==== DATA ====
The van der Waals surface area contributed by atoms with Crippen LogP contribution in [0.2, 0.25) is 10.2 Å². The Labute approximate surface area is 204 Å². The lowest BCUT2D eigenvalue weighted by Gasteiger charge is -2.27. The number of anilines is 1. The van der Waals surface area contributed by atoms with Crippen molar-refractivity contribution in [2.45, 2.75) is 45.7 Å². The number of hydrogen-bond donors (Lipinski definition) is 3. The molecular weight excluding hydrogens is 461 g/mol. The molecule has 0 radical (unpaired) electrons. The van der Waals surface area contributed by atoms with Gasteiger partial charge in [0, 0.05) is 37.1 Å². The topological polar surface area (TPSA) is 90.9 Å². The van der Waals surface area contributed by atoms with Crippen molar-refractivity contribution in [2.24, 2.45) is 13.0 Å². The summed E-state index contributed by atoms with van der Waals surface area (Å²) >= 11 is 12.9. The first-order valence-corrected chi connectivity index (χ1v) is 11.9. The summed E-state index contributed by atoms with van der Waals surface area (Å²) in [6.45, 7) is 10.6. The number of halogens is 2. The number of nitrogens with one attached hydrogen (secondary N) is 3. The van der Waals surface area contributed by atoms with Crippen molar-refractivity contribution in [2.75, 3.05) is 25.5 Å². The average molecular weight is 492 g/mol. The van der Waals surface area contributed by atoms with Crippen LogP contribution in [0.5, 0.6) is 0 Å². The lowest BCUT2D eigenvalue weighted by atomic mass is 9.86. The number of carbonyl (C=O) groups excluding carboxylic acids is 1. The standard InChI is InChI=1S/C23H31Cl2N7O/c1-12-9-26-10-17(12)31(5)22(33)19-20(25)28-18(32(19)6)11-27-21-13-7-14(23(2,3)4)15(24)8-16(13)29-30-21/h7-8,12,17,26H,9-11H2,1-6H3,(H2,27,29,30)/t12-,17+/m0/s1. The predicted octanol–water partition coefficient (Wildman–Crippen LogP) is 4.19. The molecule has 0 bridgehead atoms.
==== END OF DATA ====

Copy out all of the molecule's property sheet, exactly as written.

The van der Waals surface area contributed by atoms with Crippen LogP contribution in [0.2, 0.25) is 10.2 Å². The Labute approximate surface area is 204 Å². The lowest BCUT2D eigenvalue weighted by Gasteiger charge is -2.27. The number of anilines is 1. The van der Waals surface area contributed by atoms with Crippen molar-refractivity contribution in [2.45, 2.75) is 45.7 Å². The number of hydrogen-bond donors (Lipinski definition) is 3. The molecular weight excluding hydrogens is 461 g/mol. The molecule has 0 radical (unpaired) electrons. The van der Waals surface area contributed by atoms with Gasteiger partial charge in [0, 0.05) is 37.1 Å². The topological polar surface area (TPSA) is 90.9 Å². The van der Waals surface area contributed by atoms with Crippen molar-refractivity contribution in [2.24, 2.45) is 13.0 Å². The summed E-state index contributed by atoms with van der Waals surface area (Å²) >= 11 is 12.9. The first-order valence-corrected chi connectivity index (χ1v) is 11.9. The summed E-state index contributed by atoms with van der Waals surface area (Å²) in [6.45, 7) is 10.6. The number of halogens is 2. The number of nitrogens with one attached hydrogen (secondary N) is 3. The van der Waals surface area contributed by atoms with Crippen molar-refractivity contribution in [2.75, 3.05) is 25.5 Å². The average molecular weight is 492 g/mol. The van der Waals surface area contributed by atoms with Crippen LogP contribution in [0.5, 0.6) is 0 Å². The lowest BCUT2D eigenvalue weighted by atomic mass is 9.86. The number of carbonyl (C=O) groups excluding carboxylic acids is 1. The standard InChI is InChI=1S/C23H31Cl2N7O/c1-12-9-26-10-17(12)31(5)22(33)19-20(25)28-18(32(19)6)11-27-21-13-7-14(23(2,3)4)15(24)8-16(13)29-30-21/h7-8,12,17,26H,9-11H2,1-6H3,(H2,27,29,30)/t12-,17+/m0/s1. The predicted octanol–water partition coefficient (Wildman–Crippen LogP) is 4.19. The molecule has 0 bridgehead atoms.